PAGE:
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I’m sick of this shit! I always told people I will not work in a gym. Over the past two years, I’ve worked at two gyms. This recent experience was by far the worst. As of today, I was verbally abused by the gym owner on West Gandy Blvd in Tampa, Florida. The owners have refused to pay me for my skills and services managing the gym, recruiting clientele, marketing, and training interested customers. I spent 93 hours helping to get this gym going within 10 days.

In 2019, I coached members at a gym in South Tampa for four months. They were struggling to reach $40,000.00 a month, but when I came in, I helped increase that revenue from $40,000.00 to $80,000.00 in 4 months. The GM at South Tampa was so impressed with my customer service and training skills that she awarded me Employee of the Month. However, the Head Trainer, my boss at the time, did not view these skills as assets; rather, he viewed them as a threat. He suggested we both have a challenge on who can transform members the best within a certain time frame. We both believe in our methods, but he spat on my training style in front of customers. His actions took and/or could have taken food out of my mouth because he is the head trainer and has been there longer, so his words were more powerful to the members of the gym.

My method is based on what my father taught me. To be clear, my father was a National Physique Committee (NPC) Bodybuilder and Judge for 20+ years—and in order to become a judge, one has to first build a reputation as an esteemed competitor. What makes matters worse, the head trainer called me, a black man, a “boy.” We live in Florida where racism is high. I was illegal banned from the premises per his orders. I set up a meeting with The Human Resource Department where he claims he didn’t know the impact of a white man calling a black man “boy.” By the way, he is from Oklahoma. The Human Resource Office did nothing to him. I resigned while he kept his job. They wanted to transfer me to another gym, but I knew this transition posed more risks than benefits; I knew it was a set up for failure. Their intentions were to fire me and mess up my reputation. I struggled for months, nearly a year before I could find an earning. His actions overall incurred for me a deep depression and anxiety.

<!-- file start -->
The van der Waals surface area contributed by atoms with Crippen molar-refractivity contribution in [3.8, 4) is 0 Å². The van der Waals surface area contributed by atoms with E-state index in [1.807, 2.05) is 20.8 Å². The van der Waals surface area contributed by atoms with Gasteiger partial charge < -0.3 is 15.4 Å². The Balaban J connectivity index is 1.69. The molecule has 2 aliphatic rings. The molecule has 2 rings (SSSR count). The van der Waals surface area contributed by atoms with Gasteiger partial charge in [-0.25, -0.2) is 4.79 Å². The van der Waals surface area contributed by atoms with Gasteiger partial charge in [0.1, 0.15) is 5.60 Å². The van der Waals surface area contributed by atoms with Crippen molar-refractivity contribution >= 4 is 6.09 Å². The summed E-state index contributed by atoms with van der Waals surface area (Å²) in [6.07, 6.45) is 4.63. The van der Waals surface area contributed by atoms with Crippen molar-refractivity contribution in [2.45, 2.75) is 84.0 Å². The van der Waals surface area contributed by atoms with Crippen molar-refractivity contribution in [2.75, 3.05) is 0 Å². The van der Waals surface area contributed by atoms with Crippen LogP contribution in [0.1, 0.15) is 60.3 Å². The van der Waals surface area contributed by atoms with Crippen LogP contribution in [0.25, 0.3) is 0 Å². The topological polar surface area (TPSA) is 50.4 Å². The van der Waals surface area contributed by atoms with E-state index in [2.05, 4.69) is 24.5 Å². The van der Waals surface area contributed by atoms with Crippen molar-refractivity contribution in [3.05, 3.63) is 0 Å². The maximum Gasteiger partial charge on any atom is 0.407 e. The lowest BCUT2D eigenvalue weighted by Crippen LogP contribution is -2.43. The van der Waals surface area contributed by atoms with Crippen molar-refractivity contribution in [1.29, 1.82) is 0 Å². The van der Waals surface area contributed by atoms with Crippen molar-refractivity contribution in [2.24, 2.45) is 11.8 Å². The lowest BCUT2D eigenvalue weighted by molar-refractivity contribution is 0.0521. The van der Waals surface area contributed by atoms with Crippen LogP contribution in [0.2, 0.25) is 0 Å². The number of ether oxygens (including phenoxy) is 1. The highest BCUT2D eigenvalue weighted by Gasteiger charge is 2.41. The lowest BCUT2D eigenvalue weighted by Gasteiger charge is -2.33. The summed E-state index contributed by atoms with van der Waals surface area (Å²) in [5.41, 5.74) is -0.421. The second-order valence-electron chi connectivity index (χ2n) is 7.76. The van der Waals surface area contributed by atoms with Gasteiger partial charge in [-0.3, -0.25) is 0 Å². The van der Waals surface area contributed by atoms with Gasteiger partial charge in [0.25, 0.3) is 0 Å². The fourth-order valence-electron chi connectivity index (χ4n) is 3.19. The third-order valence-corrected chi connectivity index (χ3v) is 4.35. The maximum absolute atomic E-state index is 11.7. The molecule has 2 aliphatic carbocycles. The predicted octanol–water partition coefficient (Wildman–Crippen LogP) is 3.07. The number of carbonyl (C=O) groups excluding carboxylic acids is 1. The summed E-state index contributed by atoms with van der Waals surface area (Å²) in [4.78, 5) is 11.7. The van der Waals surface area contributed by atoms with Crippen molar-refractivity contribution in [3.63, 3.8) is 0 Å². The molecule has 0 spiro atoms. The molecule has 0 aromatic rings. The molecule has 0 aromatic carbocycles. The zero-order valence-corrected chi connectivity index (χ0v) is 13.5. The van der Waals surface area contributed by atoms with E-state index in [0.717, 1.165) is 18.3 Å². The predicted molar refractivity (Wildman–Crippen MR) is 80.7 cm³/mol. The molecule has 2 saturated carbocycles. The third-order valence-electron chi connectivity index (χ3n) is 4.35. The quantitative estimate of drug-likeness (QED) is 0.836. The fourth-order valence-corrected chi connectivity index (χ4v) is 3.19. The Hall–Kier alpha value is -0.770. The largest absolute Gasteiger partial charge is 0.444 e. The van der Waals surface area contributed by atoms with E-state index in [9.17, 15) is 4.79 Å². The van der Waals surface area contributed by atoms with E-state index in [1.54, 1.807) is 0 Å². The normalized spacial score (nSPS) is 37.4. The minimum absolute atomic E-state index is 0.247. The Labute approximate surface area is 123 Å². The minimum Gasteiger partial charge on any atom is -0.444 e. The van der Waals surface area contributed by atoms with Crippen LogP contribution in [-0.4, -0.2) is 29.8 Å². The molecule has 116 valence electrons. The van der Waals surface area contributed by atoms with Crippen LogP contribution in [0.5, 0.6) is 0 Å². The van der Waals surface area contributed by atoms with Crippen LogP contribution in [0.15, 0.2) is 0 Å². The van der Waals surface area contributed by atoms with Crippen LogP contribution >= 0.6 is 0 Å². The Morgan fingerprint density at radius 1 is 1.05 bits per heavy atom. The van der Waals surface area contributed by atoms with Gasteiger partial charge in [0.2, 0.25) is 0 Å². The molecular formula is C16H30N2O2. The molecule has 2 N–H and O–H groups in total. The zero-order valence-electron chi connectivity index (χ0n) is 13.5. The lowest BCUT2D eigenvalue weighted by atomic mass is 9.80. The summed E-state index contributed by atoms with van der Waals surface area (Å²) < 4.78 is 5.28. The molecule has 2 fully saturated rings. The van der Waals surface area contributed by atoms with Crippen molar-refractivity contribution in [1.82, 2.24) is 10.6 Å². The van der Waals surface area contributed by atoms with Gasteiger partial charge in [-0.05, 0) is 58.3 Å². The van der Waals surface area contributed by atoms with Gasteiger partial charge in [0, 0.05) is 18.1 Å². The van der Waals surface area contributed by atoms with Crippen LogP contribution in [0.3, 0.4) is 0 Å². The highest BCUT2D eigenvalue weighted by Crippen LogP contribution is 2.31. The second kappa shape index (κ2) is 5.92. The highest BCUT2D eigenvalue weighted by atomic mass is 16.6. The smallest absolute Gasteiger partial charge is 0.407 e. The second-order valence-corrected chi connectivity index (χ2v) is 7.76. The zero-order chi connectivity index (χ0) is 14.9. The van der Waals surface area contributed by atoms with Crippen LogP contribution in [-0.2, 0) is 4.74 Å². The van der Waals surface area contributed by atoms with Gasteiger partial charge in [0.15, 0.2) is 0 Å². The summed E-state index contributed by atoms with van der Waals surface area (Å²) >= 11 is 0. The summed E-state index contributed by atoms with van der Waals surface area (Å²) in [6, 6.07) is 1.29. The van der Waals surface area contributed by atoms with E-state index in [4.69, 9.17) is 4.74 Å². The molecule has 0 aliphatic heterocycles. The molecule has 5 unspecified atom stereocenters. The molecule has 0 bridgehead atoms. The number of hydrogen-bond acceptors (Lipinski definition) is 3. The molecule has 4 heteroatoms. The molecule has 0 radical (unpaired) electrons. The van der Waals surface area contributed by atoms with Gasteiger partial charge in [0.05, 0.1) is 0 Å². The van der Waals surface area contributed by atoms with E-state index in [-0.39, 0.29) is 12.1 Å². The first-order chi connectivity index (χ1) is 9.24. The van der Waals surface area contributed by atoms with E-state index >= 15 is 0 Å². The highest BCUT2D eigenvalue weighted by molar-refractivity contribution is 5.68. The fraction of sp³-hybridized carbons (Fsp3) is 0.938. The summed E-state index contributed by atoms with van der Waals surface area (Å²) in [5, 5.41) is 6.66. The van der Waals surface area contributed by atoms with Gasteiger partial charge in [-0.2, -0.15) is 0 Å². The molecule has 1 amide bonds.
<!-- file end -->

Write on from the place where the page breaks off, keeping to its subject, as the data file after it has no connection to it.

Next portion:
When a black man, peacefully and respectfully stands up to get what he deserve, we are considered out of line. Black men are viewed as boys who have no reason to stand up like a man. This goes back to my College Football Days. I was thrown under the bus after having a great year performing but went through hell with my coaches., sadly I was told by National Football League (NFL) Scouts that I would have been drafted if my coaches had decent things to say about me. This disrespect is why my experience as an NFL Free Agent is a journey for the ages.


Despite these obstacles and setbacks, I have learned five valuable lessons:

1. Stand up for yourself when no one else will.

2. Know your worth. Do not let anyone place a stamp on you because he/she refuses to see you as an equal.

3. Speak up, out and control your narrative. Do not allow anyone to tell your story.

4. It is okay to take a chance, even if it means you have to re-pivot, to take a few steps back to better navigate your next move. You have more power within you than the person who’s trying to destroy you.

5. Continue to do the right thing because what is done in the dark, will come to the light.

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